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Why Is Educational Innovation Like Hand Washing?

Hand Washing.jpg

Today's guest blog is written by Michael McDowell, Ed.D., a Superintendent in Northern California.

Almost everything in education works (95% or so) (Hattie, 2009).  What separates "what works" from "what works best" is the latter focused on the relentless effort of adults to enhance student learning. "What works" interventions predominantly require no real focused effort from adults in the school on the actual learning of children- schedules, class size, funding, curriculum, technology, furniture, and uniforms.  

These symbolize a perceived ability of high performance and they routinely dominate educational dialogue but they do not indicate the actual effort and persistence needed for substantial impact. Gladwell discerned ability from effort in his book "David and Goliath" arguing that the successes of underdogs drilled down to their unrelenting use of effort to thwart the lack of persistence and perceived ability of others. He sums this idea up in the following way:

"It makes no sense, unless you think back to Lawrence's long march across the desert to Aqaba. It is easier to dress soldiers in bright uniforms and have them March to the sound of fife and drum corps than it is to have them ride through the six hundred miles through snake infested desert on the back of camels. It is easier and far more satisfying to retreat and compose yourself after every score- and execute perfectly choreographed plays- than to swarm about arms flailing, and contest every inch of the basketball court. Underdog strategies are hard."

Measuring our own impact on student performance, discussing that information with colleagues, and making changes in light of that dialogue is really hard work. This dialogue is hard because it continuously challenges our actions, our beliefs, and it never stops; it is an integral part of our practice.  

Measuring our impact requires us to inspect our learning intentions, success criteria, assessment practices, and instructional approaches relative to student performance. This work requires great effort and can easily and quickly be tempered and moved away from looking at student data and consumed with curriculum development and task creation which has a much smaller impact on learning. This drift from substantial impact to minimal impact could be masked under the banner of "PLCs."  

The challenge with the high impact variables in Hattie's research is that by our very nature we don't necessary "buy in" to a change in our practices and behaviors. Popular innovations such as developing collaborative curriculum, infusing iPads, and creating unique innovative spaces have great curb appeal and are easy to "buy in" to. Moreover, these initiatives often spread like wildfire.  

Atul Gawande wrote about the pace of the infusion of innovation in the medical field.  He found that innovations, such as anesthesia, permeated the medical field and scaled at a rapid pace. The innovation was attractive to doctors as they no longer had the arduous task of holding patients down to conduct surgery. The innovation had a direct personal benefit to the doctor and reduced the effort they had to take in the operating room. Who wouldn't buy into that?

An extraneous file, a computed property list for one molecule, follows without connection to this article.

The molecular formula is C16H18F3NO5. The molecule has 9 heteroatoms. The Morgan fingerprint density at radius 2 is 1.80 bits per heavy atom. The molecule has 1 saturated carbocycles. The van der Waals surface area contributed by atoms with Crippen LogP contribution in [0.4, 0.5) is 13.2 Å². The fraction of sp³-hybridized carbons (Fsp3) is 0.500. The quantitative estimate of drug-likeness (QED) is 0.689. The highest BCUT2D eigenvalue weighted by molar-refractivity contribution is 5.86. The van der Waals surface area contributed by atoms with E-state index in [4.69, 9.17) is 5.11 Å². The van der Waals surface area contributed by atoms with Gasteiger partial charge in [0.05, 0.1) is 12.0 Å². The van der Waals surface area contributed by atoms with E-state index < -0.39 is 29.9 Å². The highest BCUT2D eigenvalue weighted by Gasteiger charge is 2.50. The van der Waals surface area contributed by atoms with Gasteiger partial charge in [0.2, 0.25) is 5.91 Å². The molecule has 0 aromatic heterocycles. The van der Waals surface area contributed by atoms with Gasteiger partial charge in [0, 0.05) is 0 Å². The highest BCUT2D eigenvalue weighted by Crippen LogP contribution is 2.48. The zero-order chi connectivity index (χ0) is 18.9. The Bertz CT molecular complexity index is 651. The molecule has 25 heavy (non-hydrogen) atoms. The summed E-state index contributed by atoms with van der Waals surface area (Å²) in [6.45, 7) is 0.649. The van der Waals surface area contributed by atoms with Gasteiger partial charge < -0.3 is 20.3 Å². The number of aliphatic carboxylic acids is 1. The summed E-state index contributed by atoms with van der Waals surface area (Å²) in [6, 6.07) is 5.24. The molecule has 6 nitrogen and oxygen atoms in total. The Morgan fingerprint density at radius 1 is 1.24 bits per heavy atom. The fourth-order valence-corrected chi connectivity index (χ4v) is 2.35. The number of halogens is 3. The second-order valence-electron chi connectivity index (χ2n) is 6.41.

Hand washing however, continues to this day to be a difficult innovation to infuse and sustain. There is clearly a benefit to hand washing but it is a painful, cumbersome, daily routine for doctors. For this innovation to work, specific protocols have to be established, training programs, and, most importantly, daily conversations with co-workers must be held to hold one another responsible for this very impactful innovation.

What works best in the league tables of innovations are underdog strategies that require substantial effort. If the last several years of exploring the educational literature has taught us anything it is that the beliefs and actions of our teachers and leaders make a major difference, and those difference vary dramatically given our actions.

There is a big difference between giving a formative assessment and assessing formatively. One requires substantial effort and has a substantial impact on kids but is hard to infuse into the DNA of practice. Our work is to tilt the scales of innovations and question the less impactful variables that often have a great curb appeal, are easy to infuse, and don't make us scrub our hands every few minutes.  

Additionally, we must focus more heavily on those innovations that are substantially impactful, requiring great effort, and yielding the most important impact - learning for all children at high rates of growth and achievement. We start this journey by knowing our impact collectively and that means we have to continually wash our hands, that's hard to do. 

Creative Commons photo courtesy of Pixabay

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